There are a number of sub-committees, including:

The Chair is Councillor David McDonald, and the Executive Director is Bridget McConnell.

Board agendas and minutesare regularly published on the charity’s website.


The majority of the income for the organisation is provided as a service fee from Glasgow City Council, with the most recent annual report and performance review indicating this was anticipated as 67.5% of income, 25% from service users, the remainder (6.1%) from a trading company subsidiary[23]

Audited figures

Glasgow Life is regulated in its charitable activities by the Office of the Scottish Charity Regulator (OSCR), which publishes headline income and expenditure figures[8]

Financial Year endIncomeExpenditureDifference
31 March 2012[25]£117,221,000£118,274,000£(-1,053,000)
31 March 2013[25]£118,586,000£116,486,000£2,082,000
31 March 2014£129,351,000£130,186,000£(-835,000)
31 March 2015£126,032,000£130,860,000£(-4,828,000)
31 March 2016£119,535,000£120,674,000£(-1,139,000)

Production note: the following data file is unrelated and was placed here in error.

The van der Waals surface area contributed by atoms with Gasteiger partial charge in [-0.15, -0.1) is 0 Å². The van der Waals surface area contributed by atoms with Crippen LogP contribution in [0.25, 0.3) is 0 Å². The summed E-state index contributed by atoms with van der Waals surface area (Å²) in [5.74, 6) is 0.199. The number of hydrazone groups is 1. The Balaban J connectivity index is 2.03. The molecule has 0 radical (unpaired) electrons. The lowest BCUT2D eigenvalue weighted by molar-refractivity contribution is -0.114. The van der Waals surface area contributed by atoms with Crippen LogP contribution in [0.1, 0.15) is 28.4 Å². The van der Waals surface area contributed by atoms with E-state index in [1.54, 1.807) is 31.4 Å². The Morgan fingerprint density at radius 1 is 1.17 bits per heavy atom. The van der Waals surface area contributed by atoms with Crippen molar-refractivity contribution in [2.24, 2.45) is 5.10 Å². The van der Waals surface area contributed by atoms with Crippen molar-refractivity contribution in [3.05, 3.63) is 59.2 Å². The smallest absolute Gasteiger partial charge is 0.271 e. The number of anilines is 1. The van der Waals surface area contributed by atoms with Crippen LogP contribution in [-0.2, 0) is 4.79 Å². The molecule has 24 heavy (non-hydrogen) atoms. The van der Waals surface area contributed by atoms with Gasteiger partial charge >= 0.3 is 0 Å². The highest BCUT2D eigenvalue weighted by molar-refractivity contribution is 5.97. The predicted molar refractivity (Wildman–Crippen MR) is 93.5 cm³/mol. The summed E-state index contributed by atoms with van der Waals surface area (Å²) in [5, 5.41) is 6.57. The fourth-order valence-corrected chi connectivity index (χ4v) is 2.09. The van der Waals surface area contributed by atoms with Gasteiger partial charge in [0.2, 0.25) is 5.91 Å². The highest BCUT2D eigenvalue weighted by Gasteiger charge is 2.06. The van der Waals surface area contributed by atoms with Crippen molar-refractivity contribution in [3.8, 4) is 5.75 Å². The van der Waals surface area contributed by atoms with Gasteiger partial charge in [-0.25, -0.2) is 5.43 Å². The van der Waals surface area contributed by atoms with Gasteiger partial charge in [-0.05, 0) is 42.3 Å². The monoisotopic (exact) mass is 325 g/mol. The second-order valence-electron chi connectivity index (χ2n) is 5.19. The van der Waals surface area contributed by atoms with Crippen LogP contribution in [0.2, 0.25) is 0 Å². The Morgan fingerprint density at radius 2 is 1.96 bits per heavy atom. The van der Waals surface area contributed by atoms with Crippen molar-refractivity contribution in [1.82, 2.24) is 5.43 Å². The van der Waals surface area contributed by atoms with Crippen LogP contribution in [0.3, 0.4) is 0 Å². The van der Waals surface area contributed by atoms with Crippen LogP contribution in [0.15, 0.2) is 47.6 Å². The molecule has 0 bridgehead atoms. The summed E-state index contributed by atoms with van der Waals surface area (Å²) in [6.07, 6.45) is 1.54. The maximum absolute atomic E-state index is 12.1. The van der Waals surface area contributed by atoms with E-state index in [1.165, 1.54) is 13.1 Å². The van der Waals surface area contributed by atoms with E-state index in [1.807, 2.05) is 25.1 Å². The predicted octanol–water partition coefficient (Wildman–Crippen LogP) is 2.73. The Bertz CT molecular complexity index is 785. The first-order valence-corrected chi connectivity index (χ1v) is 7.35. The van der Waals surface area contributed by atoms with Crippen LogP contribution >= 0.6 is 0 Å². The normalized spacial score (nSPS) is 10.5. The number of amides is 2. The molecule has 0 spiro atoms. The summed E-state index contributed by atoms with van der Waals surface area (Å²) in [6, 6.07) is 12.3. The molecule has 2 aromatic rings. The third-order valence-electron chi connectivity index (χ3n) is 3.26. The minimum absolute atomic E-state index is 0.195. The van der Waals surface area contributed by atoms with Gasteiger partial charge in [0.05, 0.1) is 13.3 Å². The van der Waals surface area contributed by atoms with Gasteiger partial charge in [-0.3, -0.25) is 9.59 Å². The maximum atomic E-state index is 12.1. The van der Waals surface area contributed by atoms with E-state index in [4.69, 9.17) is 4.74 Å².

31 March 2017£127,268,000£124,579,000£2,689,000
31 March 2018£121,482,000£131,364,000£(-9,882,000)

Figures prior to 2012 are available from Companies House.


  1. ^ “Culture and Sport Glasgow (SC313851)”Companies House Register. Companies House. Retrieved 8 November 2019.
  2. Jump up to:a b “Annual Review and Performance report 2017-18” (PDF).
  3. Jump up to:a b “Glasgow Life rebranding condemned”. 21 June 2010. Retrieved 10 November 2019.
  4. ^ “Glasgow City Marketing Bureau”Glasgow Chamber of Commerce : People Make Glasgow (Glasgow Life). Retrieved 10 November 2019.
  5. ^ “Arms Length External Organisations (ALEOs)”Glasgow City Council. Retrieved 8 November 2019.
  6. Jump up to:a b “Glasgow Life ‘about us'”‘Our service areas’. Retrieved 8 November 2019.
  7. ^ “Glasgow City Council annual accounts for Culture and Sport Glasgow”.